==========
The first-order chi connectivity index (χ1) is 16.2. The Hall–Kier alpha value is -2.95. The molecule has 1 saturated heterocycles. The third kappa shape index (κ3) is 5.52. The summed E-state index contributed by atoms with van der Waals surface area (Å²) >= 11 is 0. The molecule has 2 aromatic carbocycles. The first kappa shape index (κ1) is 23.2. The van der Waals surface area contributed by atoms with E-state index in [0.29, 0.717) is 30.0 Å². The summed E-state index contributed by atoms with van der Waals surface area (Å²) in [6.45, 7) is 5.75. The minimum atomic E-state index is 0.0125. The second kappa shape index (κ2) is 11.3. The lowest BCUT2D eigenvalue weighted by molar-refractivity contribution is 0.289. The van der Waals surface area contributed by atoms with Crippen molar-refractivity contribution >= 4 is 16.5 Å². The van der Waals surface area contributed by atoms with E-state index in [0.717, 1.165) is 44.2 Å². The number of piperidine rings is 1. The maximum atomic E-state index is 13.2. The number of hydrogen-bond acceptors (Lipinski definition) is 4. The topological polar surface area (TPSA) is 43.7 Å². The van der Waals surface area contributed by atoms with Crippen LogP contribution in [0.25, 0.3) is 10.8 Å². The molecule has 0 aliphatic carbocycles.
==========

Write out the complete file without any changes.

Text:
The first-order chi connectivity index (χ1) is 16.2. The Hall–Kier alpha value is -2.95. The molecule has 1 saturated heterocycles. The third kappa shape index (κ3) is 5.52. The summed E-state index contributed by atoms with van der Waals surface area (Å²) >= 11 is 0. The molecule has 2 aromatic carbocycles. The first kappa shape index (κ1) is 23.2. The van der Waals surface area contributed by atoms with E-state index in [0.29, 0.717) is 30.0 Å². The summed E-state index contributed by atoms with van der Waals surface area (Å²) in [6.45, 7) is 5.75. The minimum atomic E-state index is 0.0125. The second kappa shape index (κ2) is 11.3. The lowest BCUT2D eigenvalue weighted by molar-refractivity contribution is 0.289. The van der Waals surface area contributed by atoms with Crippen molar-refractivity contribution >= 4 is 16.5 Å². The van der Waals surface area contributed by atoms with E-state index in [0.717, 1.165) is 44.2 Å². The number of piperidine rings is 1. The maximum atomic E-state index is 13.2. The number of hydrogen-bond acceptors (Lipinski definition) is 4. The topological polar surface area (TPSA) is 43.7 Å². The van der Waals surface area contributed by atoms with Crippen LogP contribution in [0.25, 0.3) is 10.8 Å². The molecule has 0 aliphatic carbocycles.